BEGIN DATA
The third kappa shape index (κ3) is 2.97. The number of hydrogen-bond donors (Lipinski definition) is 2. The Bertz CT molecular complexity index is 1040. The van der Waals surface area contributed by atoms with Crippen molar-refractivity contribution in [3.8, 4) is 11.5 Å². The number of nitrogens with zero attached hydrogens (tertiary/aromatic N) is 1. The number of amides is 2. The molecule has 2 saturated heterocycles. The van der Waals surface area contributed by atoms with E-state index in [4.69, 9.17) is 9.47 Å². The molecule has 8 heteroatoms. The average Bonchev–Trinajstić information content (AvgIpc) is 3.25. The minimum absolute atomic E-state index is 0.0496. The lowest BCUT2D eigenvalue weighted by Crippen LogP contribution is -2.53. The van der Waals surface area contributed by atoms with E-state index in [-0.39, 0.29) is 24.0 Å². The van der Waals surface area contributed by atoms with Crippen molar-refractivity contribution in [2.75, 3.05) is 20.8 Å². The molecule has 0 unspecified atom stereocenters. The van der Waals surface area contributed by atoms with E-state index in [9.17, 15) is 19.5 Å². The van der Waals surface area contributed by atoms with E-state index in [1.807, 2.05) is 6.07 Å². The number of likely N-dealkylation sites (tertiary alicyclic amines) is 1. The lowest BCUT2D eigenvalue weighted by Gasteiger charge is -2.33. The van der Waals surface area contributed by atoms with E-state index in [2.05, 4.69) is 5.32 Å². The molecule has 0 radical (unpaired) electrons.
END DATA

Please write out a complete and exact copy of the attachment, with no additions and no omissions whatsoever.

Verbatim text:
The third kappa shape index (κ3) is 2.97. The number of hydrogen-bond donors (Lipinski definition) is 2. The Bertz CT molecular complexity index is 1040. The van der Waals surface area contributed by atoms with Crippen molar-refractivity contribution in [3.8, 4) is 11.5 Å². The number of nitrogens with zero attached hydrogens (tertiary/aromatic N) is 1. The number of amides is 2. The molecule has 2 saturated heterocycles. The van der Waals surface area contributed by atoms with E-state index in [4.69, 9.17) is 9.47 Å². The molecule has 8 heteroatoms. The average Bonchev–Trinajstić information content (AvgIpc) is 3.25. The minimum absolute atomic E-state index is 0.0496. The lowest BCUT2D eigenvalue weighted by Crippen LogP contribution is -2.53. The van der Waals surface area contributed by atoms with E-state index in [-0.39, 0.29) is 24.0 Å². The van der Waals surface area contributed by atoms with Crippen molar-refractivity contribution in [2.75, 3.05) is 20.8 Å². The molecule has 0 unspecified atom stereocenters. The van der Waals surface area contributed by atoms with E-state index in [9.17, 15) is 19.5 Å². The van der Waals surface area contributed by atoms with E-state index in [1.807, 2.05) is 6.07 Å². The number of likely N-dealkylation sites (tertiary alicyclic amines) is 1. The lowest BCUT2D eigenvalue weighted by Gasteiger charge is -2.33. The van der Waals surface area contributed by atoms with E-state index in [2.05, 4.69) is 5.32 Å². The molecule has 0 radical (unpaired) electrons.